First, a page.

• The battery system 922 may also include a thermal management system to regulate the temperature of the individual cells (e.g., such as shown in FIG. 51) of the battery modules 924. To accomplish this, the battery system 922 includes a first manifold 902 and a second manifold 904 configured to provide a heating and/or cooling fluid to the battery modules 924. According to an exemplary embodiment, the manifold 902 (inlet) is a supply manifold and the manifold 904 is return (outlet) manifold. According to another exemplary embodiment, the manifold 902 is a return manifold and the manifold 904 is a supply manifold. According to an exemplary embodiment, an end of each of the manifolds 902, 904 is connected to a fluid connection 900, 901 as shown in FIG 46. Fluid connections 900, 901 are configured to connect the manifolds 902, 904 to other components of the thermal management system (e.g., heat exchanger of the vehicle, etc.).
  • As shown in FIGS. 46 and 47, the manifolds 902, 904 include connecting members 903, 905 that are configured to connect the manifolds 902, 904 to the heat exchangers (e.g., such as shown in FIG. 51) of the individual battery modules 924. As seen in FIG. 47, each of the connecting members 903 connects the manifold 902 to an opening 941 of the heat exchanger and each of the connecting members 905 connects the manifold 904 to the opening 942 of the heat exchanger. According to an exemplary embodiment, the connecting members 903, 905 each include a projection (e.g., barb, protrusion, ridge, extension, etc.) configured to aid in the retention of a hose clamp (not shown) on the connecting members 903, 905. The retention of the hose clamps on connecting members 903, 905 aids in the ease and efficiency of assembling the manifolds 902, 904 to the battery module 924.
  • As best seen in FIG. 47, the housing 920 is configured to allow easy access to the manifolds 902, 904 and the openings 941, 942 of the heat exchangers of the battery modules 924. For example, the housing 920 includes a shallow side wall on the side of the openings 941, 942 of the battery modules 924. Additionally, all of the fluid connections from the manifolds 902, 904 to the battery modules 924 are located along one side of the battery system 922. This allows for ease and increased efficiency of assembling the battery system 922. Likewise, substantially all of the electric connections of the battery modules 924 are located along one side of the battery system 922 (e.g., the side opposite of the manifold connections).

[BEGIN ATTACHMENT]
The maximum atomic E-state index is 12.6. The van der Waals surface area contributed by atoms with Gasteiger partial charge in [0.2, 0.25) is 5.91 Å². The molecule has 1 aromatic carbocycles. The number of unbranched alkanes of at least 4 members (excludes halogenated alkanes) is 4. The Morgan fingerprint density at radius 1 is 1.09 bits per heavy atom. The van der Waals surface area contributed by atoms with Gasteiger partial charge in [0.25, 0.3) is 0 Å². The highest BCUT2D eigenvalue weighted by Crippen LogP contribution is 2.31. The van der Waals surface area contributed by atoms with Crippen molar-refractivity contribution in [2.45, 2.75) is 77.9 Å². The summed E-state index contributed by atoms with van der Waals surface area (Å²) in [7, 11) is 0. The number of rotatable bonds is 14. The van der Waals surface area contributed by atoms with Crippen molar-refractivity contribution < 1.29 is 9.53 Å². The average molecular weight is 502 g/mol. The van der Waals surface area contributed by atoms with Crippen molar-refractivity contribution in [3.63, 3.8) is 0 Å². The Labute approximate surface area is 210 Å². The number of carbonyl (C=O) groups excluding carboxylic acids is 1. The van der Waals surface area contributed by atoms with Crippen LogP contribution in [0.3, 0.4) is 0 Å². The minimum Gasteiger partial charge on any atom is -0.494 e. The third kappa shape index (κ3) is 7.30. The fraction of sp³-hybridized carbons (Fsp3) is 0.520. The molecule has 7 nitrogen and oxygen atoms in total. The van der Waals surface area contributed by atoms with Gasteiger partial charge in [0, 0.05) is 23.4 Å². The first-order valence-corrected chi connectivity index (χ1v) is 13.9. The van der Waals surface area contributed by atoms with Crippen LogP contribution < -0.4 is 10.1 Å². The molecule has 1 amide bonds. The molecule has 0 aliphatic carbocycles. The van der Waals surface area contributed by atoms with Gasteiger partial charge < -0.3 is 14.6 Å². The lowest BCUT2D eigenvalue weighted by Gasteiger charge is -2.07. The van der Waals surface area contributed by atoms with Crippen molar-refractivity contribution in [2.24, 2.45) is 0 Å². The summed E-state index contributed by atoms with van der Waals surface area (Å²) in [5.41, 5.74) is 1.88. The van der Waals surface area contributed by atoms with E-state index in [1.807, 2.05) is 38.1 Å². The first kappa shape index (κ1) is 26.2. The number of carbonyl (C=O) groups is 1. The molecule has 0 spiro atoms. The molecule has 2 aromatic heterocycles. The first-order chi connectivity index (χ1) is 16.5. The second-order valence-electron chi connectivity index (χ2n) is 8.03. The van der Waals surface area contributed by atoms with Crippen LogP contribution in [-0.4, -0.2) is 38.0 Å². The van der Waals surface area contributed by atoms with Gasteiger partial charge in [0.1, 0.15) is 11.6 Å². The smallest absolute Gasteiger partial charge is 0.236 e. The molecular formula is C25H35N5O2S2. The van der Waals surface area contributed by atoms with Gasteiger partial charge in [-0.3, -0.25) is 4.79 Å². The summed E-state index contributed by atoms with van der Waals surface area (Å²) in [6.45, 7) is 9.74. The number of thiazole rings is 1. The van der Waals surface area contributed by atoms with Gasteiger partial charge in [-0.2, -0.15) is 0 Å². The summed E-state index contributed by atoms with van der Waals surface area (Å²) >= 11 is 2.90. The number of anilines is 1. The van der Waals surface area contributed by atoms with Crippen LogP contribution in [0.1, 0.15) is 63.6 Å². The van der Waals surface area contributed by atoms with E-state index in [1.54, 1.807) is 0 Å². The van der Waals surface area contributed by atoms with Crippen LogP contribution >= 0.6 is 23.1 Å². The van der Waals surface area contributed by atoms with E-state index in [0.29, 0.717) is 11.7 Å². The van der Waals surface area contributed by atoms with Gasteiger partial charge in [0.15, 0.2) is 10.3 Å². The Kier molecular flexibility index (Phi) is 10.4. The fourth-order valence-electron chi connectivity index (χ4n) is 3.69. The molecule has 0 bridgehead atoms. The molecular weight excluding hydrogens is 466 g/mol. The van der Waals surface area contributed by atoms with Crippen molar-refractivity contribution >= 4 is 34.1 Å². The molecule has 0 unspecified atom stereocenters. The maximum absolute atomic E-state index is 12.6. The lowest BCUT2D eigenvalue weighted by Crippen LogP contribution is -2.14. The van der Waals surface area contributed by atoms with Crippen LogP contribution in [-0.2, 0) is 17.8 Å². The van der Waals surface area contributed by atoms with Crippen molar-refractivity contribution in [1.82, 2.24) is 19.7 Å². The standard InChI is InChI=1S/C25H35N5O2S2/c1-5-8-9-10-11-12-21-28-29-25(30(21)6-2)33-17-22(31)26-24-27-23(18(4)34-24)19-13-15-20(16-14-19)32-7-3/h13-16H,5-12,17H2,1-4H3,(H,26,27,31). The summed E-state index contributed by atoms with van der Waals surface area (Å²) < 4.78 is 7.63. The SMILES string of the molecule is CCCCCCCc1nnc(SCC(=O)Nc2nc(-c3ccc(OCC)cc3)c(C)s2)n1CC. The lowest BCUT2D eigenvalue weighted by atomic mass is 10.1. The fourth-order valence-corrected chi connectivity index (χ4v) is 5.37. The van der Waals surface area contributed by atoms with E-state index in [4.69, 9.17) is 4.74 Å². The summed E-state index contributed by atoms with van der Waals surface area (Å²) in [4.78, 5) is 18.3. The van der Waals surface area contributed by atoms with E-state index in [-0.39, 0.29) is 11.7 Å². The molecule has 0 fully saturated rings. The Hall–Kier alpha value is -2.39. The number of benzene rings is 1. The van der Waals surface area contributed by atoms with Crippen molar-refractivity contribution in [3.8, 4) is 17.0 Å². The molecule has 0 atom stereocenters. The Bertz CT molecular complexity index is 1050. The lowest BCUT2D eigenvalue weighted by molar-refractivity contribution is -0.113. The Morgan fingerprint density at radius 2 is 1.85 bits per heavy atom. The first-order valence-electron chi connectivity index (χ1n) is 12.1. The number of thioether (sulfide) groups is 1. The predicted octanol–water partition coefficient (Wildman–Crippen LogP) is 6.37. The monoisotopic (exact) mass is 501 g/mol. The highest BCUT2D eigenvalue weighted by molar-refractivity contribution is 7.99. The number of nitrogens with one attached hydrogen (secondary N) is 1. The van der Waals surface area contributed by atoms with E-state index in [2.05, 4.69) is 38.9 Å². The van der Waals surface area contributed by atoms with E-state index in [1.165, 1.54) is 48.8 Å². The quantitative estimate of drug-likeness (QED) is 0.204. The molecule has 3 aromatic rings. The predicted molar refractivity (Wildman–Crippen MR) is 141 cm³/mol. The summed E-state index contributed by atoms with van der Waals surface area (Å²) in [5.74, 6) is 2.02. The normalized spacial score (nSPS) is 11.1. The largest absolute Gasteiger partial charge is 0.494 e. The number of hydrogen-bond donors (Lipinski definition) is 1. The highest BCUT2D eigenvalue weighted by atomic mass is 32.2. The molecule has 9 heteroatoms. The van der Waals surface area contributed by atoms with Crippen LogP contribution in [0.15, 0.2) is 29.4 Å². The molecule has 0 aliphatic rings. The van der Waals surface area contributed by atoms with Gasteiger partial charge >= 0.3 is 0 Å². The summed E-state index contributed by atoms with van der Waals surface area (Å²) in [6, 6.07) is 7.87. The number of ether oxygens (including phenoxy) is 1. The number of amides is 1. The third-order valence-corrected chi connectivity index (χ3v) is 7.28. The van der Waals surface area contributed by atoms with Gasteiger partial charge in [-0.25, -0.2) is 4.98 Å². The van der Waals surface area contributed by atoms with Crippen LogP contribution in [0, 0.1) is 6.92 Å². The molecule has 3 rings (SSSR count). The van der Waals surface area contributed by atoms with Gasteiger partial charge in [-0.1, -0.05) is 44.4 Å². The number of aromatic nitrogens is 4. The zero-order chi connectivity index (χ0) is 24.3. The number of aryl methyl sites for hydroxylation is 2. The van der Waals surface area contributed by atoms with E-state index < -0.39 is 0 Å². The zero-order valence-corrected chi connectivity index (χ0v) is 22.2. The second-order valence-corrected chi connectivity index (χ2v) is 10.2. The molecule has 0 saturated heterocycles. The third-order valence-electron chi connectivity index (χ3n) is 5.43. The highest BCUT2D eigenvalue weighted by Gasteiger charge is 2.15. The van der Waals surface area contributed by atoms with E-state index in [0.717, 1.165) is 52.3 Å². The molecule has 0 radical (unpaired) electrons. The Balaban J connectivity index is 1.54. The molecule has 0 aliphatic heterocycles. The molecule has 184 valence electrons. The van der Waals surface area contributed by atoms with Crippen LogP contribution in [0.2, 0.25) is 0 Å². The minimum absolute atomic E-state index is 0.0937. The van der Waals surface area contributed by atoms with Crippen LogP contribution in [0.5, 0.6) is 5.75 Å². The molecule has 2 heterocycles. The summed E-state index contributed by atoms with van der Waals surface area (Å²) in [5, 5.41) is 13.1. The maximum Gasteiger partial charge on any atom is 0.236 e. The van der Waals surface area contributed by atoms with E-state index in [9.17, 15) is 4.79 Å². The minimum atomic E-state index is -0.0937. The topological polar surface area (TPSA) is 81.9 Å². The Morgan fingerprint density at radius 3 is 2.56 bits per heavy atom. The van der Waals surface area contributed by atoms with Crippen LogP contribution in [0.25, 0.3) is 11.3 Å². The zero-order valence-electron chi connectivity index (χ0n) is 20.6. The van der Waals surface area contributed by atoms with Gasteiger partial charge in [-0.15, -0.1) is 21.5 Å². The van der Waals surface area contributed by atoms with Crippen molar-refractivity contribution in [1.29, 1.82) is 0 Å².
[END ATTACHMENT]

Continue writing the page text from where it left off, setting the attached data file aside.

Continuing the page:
• Referring now to FIGS. 48-59, the battery module 924 is discussed in more detail according to an exemplary embodiment. The battery module 924 includes an upper structure or housing 950 and a lower structure or tray 960 that are configured to substantially cover and contain a plurality of electrochemical cells 930 (e.g., as shown in FIG. 51). The housing 950 includes a plurality of supports or ribs 951 provided on an external surface of the housing 950. The ribs 951 are configured to aid in enhancing the structural rigidity of the housing 950.
  • According to another exemplary embodiment, the housing 950 includes a plurality of apertures or openings 959 provided along an upper surface of the housing 950. The openings 959 are configured to allow fluids such as condensation and/or gases and/or effluent (e.g., that may be vented from the electrochemical cells 930) to exit the housing 950. The housing 950 further includes apertures or openings 958 (e.g., as shown in FIG. 53) to allow fluids to exit the housing 950. According to an exemplary embodiment, the holes 958, 959 are provided throughout the housing 950 at various locations to allow the fluid to exit the battery module regardless of the orientation the battery module 924 may be provided in (e.g., a vertical orientation, a horizontal orientation, etc.).